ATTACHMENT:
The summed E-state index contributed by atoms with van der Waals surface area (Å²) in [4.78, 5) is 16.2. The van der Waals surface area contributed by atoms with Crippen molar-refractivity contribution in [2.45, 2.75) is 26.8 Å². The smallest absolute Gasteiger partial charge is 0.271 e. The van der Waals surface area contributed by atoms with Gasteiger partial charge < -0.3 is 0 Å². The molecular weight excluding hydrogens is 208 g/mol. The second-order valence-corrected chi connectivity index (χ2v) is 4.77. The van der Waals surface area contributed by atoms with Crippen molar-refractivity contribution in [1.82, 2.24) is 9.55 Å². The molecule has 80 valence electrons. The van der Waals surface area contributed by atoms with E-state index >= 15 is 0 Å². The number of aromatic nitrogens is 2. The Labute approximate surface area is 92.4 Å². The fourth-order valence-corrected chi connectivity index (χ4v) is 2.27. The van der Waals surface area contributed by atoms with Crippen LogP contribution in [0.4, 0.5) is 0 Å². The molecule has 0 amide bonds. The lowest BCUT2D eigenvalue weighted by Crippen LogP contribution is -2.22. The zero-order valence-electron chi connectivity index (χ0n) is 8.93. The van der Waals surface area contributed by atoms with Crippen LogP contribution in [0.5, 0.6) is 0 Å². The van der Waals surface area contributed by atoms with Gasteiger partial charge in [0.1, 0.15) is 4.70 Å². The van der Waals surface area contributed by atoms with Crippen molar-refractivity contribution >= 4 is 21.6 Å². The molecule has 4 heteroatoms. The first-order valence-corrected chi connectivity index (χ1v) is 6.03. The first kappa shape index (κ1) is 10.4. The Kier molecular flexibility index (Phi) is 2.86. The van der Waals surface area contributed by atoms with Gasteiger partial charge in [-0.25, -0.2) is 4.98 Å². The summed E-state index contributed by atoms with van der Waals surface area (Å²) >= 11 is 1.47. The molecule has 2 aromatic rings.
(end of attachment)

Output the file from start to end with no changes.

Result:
The summed E-state index contributed by atoms with van der Waals surface area (Å²) in [4.78, 5) is 16.2. The van der Waals surface area contributed by atoms with Crippen molar-refractivity contribution in [2.45, 2.75) is 26.8 Å². The smallest absolute Gasteiger partial charge is 0.271 e. The van der Waals surface area contributed by atoms with Gasteiger partial charge < -0.3 is 0 Å². The molecular weight excluding hydrogens is 208 g/mol. The second-order valence-corrected chi connectivity index (χ2v) is 4.77. The van der Waals surface area contributed by atoms with Crippen molar-refractivity contribution in [1.82, 2.24) is 9.55 Å². The molecule has 80 valence electrons. The van der Waals surface area contributed by atoms with E-state index >= 15 is 0 Å². The number of aromatic nitrogens is 2. The Labute approximate surface area is 92.4 Å². The fourth-order valence-corrected chi connectivity index (χ4v) is 2.27. The van der Waals surface area contributed by atoms with Crippen LogP contribution in [0.4, 0.5) is 0 Å². The molecule has 0 amide bonds. The lowest BCUT2D eigenvalue weighted by Crippen LogP contribution is -2.22. The zero-order valence-electron chi connectivity index (χ0n) is 8.93. The van der Waals surface area contributed by atoms with Crippen LogP contribution in [0.5, 0.6) is 0 Å². The van der Waals surface area contributed by atoms with Gasteiger partial charge in [0.1, 0.15) is 4.70 Å². The van der Waals surface area contributed by atoms with Crippen molar-refractivity contribution >= 4 is 21.6 Å². The molecule has 4 heteroatoms. The first-order valence-corrected chi connectivity index (χ1v) is 6.03. The first kappa shape index (κ1) is 10.4. The Kier molecular flexibility index (Phi) is 2.86. The van der Waals surface area contributed by atoms with Gasteiger partial charge in [-0.25, -0.2) is 4.98 Å². The summed E-state index contributed by atoms with van der Waals surface area (Å²) >= 11 is 1.47. The molecule has 2 aromatic rings.